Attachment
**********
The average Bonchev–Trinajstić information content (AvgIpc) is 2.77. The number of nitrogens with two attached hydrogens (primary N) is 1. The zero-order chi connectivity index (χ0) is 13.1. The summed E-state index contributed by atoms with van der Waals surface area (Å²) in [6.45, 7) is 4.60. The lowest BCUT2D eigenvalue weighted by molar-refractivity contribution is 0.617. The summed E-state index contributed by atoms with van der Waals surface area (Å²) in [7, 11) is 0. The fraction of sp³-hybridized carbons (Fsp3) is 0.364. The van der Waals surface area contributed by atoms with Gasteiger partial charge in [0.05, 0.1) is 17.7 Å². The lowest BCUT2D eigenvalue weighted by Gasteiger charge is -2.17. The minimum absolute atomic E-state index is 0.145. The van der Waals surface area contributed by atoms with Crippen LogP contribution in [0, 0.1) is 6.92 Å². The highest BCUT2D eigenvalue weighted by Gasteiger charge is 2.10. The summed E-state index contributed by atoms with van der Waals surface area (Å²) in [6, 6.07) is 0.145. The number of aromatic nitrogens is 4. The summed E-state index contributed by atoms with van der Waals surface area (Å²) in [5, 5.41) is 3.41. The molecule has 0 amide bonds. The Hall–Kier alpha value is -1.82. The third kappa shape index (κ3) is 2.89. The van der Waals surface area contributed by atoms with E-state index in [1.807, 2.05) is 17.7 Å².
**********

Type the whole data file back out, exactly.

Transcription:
The average Bonchev–Trinajstić information content (AvgIpc) is 2.77. The number of nitrogens with two attached hydrogens (primary N) is 1. The zero-order chi connectivity index (χ0) is 13.1. The summed E-state index contributed by atoms with van der Waals surface area (Å²) in [6.45, 7) is 4.60. The lowest BCUT2D eigenvalue weighted by molar-refractivity contribution is 0.617. The summed E-state index contributed by atoms with van der Waals surface area (Å²) in [7, 11) is 0. The fraction of sp³-hybridized carbons (Fsp3) is 0.364. The van der Waals surface area contributed by atoms with Gasteiger partial charge in [0.05, 0.1) is 17.7 Å². The lowest BCUT2D eigenvalue weighted by Gasteiger charge is -2.17. The minimum absolute atomic E-state index is 0.145. The van der Waals surface area contributed by atoms with Crippen LogP contribution in [0, 0.1) is 6.92 Å². The highest BCUT2D eigenvalue weighted by Gasteiger charge is 2.10. The summed E-state index contributed by atoms with van der Waals surface area (Å²) in [6, 6.07) is 0.145. The number of aromatic nitrogens is 4. The summed E-state index contributed by atoms with van der Waals surface area (Å²) in [5, 5.41) is 3.41. The molecule has 0 amide bonds. The Hall–Kier alpha value is -1.82. The third kappa shape index (κ3) is 2.89. The van der Waals surface area contributed by atoms with E-state index in [1.807, 2.05) is 17.7 Å².